There is good clinical evidence from more than 40 randomised controlled trials that Acupuncture has some effect in preventing or attenuating nausea and vomiting.

Choosing the right Acupuncture therapist

Choosing the right Acupuncture therapist for you

Styles of Acupuncture

The style of Acupuncture a therapist practises will affect how your session is structured.

The most popular types are:

 

Traditional Acupuncture

This is the oldest form and the most common type. It targets the body holistically to find imbalances in the body and restore energy.

 

Microsystems Acupuncture

Your practitioner will focus on one area of the body, such as the foot, hand or ear. Working with acupoints in these areas that correspond with specific organs and other parts of the body.

 

Contemporary, western or medical Acupuncture

This is performed by a registered doctor or healthcare professional. They may provide Acupuncture in a private setting or as a complementary practice.

 

Currently, there is no statutory regulation of Acupuncture therapists in England. However, it is sometimes available on the NHS. There are some recognised professional bodies that therapists can register with, such as the British Acupuncture Council, Acupuncture Association of Chartered Physiotherapists and The Acupuncture Society.

 

Should I choose Acupuncture or Acupressure?

Acupressure and Acupuncture both focus on unblocking energy in the body. Although the technique used is different. Acupuncture uses fine needles to stimulate sensory nerves under the skin. In an Acupressure session, however, the therapist will apply pressure to stimulate the body’s pressure points using their hands instead of needles.

The main outcome difference is that Acupuncture needles tend to trigger a stronger reaction to sensory stimulation. Whereas acupressure is less invasive and more suitable for people with an aversion to needles.

What to expect in your first Acupuncture session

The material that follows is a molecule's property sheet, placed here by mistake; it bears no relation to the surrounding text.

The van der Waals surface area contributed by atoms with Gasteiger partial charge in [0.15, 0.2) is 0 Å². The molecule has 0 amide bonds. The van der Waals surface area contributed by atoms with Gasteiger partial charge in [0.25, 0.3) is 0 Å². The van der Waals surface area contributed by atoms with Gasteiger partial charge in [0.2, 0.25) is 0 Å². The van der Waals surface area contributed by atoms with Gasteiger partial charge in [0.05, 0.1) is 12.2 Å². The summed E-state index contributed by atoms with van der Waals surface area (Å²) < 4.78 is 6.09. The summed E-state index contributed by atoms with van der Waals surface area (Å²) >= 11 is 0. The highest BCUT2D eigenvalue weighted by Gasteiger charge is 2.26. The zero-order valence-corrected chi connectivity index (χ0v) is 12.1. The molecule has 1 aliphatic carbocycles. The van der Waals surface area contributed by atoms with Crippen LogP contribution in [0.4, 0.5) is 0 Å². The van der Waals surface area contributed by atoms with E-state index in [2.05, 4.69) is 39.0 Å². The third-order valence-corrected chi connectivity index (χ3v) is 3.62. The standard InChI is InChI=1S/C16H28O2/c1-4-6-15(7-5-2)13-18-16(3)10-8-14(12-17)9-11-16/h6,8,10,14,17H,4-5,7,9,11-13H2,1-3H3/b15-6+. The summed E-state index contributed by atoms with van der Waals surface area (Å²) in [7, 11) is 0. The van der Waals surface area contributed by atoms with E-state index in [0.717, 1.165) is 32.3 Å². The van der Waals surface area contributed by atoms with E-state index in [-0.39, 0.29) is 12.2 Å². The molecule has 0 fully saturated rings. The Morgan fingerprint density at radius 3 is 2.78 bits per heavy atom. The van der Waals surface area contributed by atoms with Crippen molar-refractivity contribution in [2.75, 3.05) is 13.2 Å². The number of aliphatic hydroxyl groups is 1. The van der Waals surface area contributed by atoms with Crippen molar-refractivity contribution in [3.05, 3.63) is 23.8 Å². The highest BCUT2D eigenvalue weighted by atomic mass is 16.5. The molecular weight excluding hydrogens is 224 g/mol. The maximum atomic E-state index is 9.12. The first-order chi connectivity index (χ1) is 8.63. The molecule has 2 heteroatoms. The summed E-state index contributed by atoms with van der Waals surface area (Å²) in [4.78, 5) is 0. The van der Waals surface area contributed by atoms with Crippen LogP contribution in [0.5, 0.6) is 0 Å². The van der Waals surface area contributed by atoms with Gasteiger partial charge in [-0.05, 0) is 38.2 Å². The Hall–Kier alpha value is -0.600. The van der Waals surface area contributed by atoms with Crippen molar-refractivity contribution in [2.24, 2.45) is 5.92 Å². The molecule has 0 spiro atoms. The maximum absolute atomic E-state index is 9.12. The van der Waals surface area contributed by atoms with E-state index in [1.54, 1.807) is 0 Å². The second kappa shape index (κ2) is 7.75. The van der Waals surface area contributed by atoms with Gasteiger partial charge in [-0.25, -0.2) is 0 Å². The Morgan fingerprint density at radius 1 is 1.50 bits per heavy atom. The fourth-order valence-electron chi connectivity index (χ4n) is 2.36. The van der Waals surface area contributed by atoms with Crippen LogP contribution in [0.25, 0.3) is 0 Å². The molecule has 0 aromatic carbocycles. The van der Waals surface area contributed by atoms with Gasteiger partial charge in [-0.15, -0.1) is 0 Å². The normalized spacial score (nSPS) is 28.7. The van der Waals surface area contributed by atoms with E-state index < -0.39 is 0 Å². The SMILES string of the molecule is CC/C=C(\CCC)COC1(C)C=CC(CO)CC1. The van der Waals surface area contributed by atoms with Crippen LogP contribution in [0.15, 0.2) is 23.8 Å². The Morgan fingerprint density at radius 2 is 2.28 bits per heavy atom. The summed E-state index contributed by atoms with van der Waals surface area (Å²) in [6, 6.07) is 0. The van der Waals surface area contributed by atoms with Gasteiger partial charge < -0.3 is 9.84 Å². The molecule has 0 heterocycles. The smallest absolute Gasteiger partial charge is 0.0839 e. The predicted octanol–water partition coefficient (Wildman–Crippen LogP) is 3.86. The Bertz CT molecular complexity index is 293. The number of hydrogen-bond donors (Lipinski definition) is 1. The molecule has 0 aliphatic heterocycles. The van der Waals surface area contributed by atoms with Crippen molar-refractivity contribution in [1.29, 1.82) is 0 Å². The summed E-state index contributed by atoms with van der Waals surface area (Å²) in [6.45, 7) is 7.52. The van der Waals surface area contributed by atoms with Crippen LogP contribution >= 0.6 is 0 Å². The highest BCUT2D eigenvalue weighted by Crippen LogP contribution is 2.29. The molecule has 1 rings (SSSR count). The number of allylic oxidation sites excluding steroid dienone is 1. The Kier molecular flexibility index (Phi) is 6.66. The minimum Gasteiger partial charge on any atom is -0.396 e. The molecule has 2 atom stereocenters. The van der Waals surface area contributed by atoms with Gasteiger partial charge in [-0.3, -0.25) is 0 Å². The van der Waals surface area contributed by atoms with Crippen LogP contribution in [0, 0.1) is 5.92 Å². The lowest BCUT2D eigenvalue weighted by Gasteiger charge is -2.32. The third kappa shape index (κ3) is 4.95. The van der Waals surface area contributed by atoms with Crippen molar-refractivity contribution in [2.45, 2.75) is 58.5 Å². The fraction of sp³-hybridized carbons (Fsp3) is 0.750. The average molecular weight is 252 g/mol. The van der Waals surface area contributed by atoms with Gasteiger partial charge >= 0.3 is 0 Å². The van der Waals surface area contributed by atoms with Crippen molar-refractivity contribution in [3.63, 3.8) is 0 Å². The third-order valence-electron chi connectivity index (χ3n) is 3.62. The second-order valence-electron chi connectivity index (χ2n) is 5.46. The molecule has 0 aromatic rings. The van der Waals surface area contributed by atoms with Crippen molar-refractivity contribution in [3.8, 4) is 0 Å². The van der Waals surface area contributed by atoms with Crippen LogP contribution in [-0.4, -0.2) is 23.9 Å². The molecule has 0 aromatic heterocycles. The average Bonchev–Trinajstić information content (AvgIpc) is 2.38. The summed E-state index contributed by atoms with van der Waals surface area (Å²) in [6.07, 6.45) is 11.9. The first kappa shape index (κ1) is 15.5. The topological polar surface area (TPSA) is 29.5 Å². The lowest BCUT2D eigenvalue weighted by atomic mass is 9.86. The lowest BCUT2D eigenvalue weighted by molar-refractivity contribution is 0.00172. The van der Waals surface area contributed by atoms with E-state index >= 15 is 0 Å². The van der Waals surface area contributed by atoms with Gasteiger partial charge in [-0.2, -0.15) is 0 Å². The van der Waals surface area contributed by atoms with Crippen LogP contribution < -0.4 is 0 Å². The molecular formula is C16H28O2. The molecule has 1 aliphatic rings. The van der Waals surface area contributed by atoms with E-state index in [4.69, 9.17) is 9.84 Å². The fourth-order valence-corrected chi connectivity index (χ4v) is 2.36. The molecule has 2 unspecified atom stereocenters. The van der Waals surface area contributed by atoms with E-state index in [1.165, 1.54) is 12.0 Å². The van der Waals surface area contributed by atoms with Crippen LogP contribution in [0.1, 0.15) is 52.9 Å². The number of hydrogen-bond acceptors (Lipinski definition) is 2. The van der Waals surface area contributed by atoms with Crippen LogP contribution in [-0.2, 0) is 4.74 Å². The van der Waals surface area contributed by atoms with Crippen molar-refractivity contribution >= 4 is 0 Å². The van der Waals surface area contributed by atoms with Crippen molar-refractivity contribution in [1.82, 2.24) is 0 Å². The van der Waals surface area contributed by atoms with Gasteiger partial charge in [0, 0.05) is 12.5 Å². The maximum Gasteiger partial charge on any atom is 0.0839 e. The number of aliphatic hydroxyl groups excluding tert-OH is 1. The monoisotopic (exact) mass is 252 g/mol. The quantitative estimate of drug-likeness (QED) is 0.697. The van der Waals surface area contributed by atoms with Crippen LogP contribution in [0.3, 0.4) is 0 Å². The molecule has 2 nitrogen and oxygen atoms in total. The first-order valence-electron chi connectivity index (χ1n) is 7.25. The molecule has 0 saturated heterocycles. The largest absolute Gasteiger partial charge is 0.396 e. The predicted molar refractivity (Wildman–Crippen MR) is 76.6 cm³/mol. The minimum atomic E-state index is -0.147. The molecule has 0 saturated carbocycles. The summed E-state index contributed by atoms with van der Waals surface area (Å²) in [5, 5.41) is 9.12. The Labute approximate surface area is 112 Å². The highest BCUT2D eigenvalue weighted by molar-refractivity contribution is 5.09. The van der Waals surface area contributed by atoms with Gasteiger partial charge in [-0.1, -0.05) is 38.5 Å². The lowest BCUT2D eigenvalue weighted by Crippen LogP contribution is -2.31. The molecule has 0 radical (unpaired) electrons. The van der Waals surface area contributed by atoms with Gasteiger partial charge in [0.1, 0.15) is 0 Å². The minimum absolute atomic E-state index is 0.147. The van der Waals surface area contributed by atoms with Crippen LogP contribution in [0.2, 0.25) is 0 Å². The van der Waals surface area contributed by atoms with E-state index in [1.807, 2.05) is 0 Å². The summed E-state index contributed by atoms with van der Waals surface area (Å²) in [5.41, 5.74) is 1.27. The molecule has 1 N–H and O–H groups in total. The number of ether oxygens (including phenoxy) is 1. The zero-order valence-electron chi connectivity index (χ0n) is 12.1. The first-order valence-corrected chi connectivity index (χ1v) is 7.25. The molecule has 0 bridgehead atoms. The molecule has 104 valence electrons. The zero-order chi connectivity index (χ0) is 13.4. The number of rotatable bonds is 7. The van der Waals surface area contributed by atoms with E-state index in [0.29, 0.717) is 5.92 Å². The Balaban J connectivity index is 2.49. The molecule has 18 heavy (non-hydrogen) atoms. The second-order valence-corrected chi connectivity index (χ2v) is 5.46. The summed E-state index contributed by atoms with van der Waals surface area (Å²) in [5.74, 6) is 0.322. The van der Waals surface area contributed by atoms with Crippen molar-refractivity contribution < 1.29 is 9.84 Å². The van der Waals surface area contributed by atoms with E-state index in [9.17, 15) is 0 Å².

What to expect in your first Acupuncture session

You do not need to prepare before your session. However, the following are usually recommended:

  • Have a light meal an hour or two before the treatment.
  • Avoid strenuous physical activity after the session.
  • Wear comfortable, loose-fitting clothing. You may need to free up your legs, arms, and back during the session. If necessary, you will be provided with towels or blankets to cover yourself.

 

What does a typical session look like?

The practitioner will usually start with the assessment of your condition, discuss treatment and your health history. The first session may take you longer, depending on the treatment and could be anywhere from 30 to 90 minutes.

You may be asked to lay on the back, front, or side, depending on where the practitioner needs to insert the needles. It is not uncommon for the Acupuncture points to be away from your area of concern.

The treatment is usually painless, but you may feel a slight stinging or a tingling sensation when needles are inserted. The practitioner may gently move and twirl the needles during the treatment and apply heat or electrical pulses. Typically, five to twenty needles can be used in a session and can stay for 10 to 30 minutes.

It is usually necessary to repeat sessions, especially when managing a chronic condition.

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Medical concerns

Holistic disciplines can assist you in your wellbeing, though they are not a substitute for medical care. This information should be used as a guide only to help you explore which holistic disciplines may assist you. We recommend researching the discipline and speaking with a practitioner before choosing to book any service.

This information is not, nor is it intended to be used as a medical diagnosis. Any information provided must be considered as guidance only, and not a substitute for obtaining a diagnosis from a medical professional. Please see the full terms and conditions of use. Always consult your doctor for any medical concerns.